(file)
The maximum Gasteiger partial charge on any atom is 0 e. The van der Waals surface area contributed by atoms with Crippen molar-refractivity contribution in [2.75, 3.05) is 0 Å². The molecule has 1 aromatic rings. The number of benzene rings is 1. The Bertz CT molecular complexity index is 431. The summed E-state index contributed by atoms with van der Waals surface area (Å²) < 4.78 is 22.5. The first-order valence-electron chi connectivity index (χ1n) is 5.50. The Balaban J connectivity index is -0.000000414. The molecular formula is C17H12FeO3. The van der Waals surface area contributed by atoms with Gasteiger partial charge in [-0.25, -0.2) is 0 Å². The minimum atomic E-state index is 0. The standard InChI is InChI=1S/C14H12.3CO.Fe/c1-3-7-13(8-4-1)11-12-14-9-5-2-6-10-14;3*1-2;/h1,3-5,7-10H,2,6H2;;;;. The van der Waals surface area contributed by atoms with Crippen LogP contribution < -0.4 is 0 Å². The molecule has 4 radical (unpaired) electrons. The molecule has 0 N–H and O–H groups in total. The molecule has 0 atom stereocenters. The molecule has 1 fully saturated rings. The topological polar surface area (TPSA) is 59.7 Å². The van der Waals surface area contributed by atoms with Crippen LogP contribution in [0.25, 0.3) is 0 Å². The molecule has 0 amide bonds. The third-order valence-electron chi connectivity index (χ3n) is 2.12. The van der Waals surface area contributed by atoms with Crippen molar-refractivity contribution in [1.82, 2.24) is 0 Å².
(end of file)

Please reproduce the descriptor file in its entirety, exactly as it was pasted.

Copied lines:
The maximum Gasteiger partial charge on any atom is 0 e. The van der Waals surface area contributed by atoms with Crippen molar-refractivity contribution in [2.75, 3.05) is 0 Å². The molecule has 1 aromatic rings. The number of benzene rings is 1. The Bertz CT molecular complexity index is 431. The summed E-state index contributed by atoms with van der Waals surface area (Å²) < 4.78 is 22.5. The first-order valence-electron chi connectivity index (χ1n) is 5.50. The Balaban J connectivity index is -0.000000414. The molecular formula is C17H12FeO3. The van der Waals surface area contributed by atoms with Gasteiger partial charge in [-0.25, -0.2) is 0 Å². The minimum atomic E-state index is 0. The standard InChI is InChI=1S/C14H12.3CO.Fe/c1-3-7-13(8-4-1)11-12-14-9-5-2-6-10-14;3*1-2;/h1,3-5,7-10H,2,6H2;;;;. The van der Waals surface area contributed by atoms with Crippen LogP contribution < -0.4 is 0 Å². The molecule has 4 radical (unpaired) electrons. The molecule has 0 N–H and O–H groups in total. The molecule has 0 atom stereocenters. The molecule has 1 fully saturated rings. The topological polar surface area (TPSA) is 59.7 Å². The van der Waals surface area contributed by atoms with Crippen LogP contribution in [0.25, 0.3) is 0 Å². The molecule has 0 amide bonds. The third-order valence-electron chi connectivity index (χ3n) is 2.12. The van der Waals surface area contributed by atoms with Crippen molar-refractivity contribution in [1.82, 2.24) is 0 Å².